film
Arts and Entertainment
Rachel, Chandler and Ross try to get Ross's sofa up the stairs in the famous 'Pivot!' scene

Friends 20th anniversary
Arts and Entertainment
Lena Dunham

books
Arts and Entertainment
A bit rich: Maggie Smith in Downton Abbey

There’s revolution in the air, but one lady’s not for turning

TV
Arts and Entertainment
Chloe-Jasmine Whicello impressed the judges and the audience at Wembley Arena with a sultry performance
TVReview: Who'd have known Simon was such a Roger Rabbit fan?
Arts and Entertainment
Nick Frost will star in the Doctor Who 2014 Christmas special

TV
Arts and Entertainment
A spell in the sun: Emma Stone and Colin Firth star in ‘Magic in the Moonlight’
filmReview: Magic In The Moonlight
Arts and Entertainment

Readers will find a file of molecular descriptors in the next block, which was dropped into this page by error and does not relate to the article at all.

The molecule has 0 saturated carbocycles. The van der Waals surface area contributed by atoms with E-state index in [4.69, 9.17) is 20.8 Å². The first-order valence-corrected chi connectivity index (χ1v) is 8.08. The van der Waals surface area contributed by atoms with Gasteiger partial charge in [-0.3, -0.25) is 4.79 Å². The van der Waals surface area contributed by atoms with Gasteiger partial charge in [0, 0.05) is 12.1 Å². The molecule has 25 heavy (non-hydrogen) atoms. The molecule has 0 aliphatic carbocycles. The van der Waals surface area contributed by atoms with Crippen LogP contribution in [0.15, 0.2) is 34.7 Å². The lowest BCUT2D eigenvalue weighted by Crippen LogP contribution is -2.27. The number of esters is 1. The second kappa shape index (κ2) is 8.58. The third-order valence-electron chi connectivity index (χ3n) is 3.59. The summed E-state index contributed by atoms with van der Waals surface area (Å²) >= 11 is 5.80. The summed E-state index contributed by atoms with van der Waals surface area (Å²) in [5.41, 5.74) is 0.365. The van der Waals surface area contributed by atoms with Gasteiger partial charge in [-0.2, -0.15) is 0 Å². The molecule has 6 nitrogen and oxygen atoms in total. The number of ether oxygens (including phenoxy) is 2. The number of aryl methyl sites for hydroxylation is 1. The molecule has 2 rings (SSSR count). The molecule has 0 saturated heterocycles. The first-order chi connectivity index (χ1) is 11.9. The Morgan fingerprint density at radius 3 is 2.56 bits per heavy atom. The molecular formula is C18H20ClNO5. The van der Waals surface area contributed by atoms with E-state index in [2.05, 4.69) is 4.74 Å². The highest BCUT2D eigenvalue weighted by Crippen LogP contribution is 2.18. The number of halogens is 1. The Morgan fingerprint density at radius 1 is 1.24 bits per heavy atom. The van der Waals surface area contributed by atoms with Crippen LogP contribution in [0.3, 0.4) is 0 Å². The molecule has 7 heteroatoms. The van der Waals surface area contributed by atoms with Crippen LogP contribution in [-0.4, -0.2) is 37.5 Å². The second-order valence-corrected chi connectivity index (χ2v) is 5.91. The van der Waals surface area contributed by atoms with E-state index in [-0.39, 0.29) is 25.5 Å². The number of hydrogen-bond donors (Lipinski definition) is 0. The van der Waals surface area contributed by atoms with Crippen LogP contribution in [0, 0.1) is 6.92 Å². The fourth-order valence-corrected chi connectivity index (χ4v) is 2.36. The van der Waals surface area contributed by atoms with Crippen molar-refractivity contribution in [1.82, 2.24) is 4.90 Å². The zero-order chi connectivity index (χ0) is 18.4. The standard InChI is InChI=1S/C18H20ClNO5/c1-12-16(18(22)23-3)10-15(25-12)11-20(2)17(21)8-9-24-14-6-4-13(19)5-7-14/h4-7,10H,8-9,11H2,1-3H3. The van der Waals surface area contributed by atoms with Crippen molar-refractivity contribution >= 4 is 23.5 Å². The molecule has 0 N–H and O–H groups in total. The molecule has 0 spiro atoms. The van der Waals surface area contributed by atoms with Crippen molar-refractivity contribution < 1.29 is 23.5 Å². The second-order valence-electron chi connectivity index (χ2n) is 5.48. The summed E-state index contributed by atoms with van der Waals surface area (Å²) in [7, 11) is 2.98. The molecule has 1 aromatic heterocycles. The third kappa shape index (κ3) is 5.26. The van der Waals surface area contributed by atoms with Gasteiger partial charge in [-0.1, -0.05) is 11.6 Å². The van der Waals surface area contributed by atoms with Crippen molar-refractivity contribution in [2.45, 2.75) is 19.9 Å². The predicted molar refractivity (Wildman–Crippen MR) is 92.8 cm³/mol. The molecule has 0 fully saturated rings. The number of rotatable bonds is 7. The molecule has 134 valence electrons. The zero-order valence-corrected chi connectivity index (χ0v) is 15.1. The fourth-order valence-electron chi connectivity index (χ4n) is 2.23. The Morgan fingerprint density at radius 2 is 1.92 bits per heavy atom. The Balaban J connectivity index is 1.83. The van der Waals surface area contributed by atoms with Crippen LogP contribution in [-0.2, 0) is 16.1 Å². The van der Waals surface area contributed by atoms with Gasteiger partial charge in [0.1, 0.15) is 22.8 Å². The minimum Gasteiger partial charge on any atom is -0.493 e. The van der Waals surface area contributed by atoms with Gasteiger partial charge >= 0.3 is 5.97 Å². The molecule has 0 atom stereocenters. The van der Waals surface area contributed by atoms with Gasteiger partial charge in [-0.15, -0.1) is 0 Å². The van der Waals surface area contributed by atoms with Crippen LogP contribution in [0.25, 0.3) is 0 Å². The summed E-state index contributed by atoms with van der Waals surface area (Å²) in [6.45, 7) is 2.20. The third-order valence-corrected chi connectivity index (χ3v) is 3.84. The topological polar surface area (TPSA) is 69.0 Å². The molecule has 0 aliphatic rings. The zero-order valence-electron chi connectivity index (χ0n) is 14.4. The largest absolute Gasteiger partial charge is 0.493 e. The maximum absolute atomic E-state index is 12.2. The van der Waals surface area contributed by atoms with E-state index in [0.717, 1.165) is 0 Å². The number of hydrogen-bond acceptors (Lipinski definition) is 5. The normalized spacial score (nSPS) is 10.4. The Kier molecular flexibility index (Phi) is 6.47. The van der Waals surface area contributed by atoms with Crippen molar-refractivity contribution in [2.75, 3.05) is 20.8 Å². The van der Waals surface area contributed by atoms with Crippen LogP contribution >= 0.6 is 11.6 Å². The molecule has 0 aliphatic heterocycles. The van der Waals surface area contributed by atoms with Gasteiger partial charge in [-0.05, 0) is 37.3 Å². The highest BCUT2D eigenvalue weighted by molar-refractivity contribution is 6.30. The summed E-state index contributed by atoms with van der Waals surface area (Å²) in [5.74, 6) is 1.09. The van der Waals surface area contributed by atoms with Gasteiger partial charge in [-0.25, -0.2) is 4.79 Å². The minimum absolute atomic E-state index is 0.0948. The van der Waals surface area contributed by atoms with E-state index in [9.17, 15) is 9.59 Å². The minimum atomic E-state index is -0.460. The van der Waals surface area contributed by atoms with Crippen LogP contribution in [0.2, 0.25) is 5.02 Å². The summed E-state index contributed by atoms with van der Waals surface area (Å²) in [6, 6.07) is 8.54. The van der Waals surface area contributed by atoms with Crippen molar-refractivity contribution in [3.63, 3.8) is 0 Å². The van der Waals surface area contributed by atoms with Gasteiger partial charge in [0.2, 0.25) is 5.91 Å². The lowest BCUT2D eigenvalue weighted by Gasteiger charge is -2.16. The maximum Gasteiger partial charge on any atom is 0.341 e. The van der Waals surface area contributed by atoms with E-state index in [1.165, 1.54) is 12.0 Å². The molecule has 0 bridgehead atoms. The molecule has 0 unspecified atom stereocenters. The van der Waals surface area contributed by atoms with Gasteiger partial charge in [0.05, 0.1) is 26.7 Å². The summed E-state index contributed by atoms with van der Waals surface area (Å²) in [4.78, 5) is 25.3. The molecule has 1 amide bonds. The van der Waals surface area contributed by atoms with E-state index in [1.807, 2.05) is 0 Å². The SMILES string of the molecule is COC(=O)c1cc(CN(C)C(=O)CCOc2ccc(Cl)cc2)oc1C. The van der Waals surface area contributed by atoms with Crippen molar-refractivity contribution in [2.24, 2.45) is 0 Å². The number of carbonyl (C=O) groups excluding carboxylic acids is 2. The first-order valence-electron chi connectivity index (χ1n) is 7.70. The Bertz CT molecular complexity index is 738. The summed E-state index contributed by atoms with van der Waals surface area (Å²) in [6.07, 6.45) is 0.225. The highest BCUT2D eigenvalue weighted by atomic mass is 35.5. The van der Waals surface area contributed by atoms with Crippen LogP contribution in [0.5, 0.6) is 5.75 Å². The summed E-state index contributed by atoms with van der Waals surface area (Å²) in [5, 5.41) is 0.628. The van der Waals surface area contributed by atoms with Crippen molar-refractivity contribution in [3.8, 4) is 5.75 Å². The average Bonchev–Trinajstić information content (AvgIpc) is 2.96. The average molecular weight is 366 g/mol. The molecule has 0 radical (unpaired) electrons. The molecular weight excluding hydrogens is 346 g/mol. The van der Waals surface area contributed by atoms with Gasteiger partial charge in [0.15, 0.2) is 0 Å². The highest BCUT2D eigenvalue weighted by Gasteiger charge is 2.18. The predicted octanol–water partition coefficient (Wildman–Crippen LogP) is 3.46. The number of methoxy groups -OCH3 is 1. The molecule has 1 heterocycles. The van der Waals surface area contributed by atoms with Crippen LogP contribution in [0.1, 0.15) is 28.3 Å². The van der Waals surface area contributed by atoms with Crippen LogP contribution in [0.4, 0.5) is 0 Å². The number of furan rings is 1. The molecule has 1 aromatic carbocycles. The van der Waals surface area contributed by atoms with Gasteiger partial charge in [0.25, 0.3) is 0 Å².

Friends is celebrating its 20th anniversary this year
TV
Arts and Entertainment
Ben Whishaw is replacing Colin Firth as the voice of Paddington Bear

TV
Arts and Entertainment
Actor and director Zach Braff

TV
Arts and Entertainment
Maisie Williams plays 'bad ass' Arya Stark in Game of Thrones

TV
Arts and Entertainment
Liam Neeson said he wouldn't

TV
Arts and Entertainment

TV
Arts and Entertainment
Meera Syal was a member of the team that created Goodness Gracious Me

TV
Arts and Entertainment
The former Doctor Who actor is to play a vicar is search of a wife

film
Arts and Entertainment

music
Arts and Entertainment
Pointless host Alexander Armstrong will voice Danger Mouse on CBBC

TV
Arts and Entertainment
Pharrell dismissed the controversy surrounding

music
Arts and Entertainment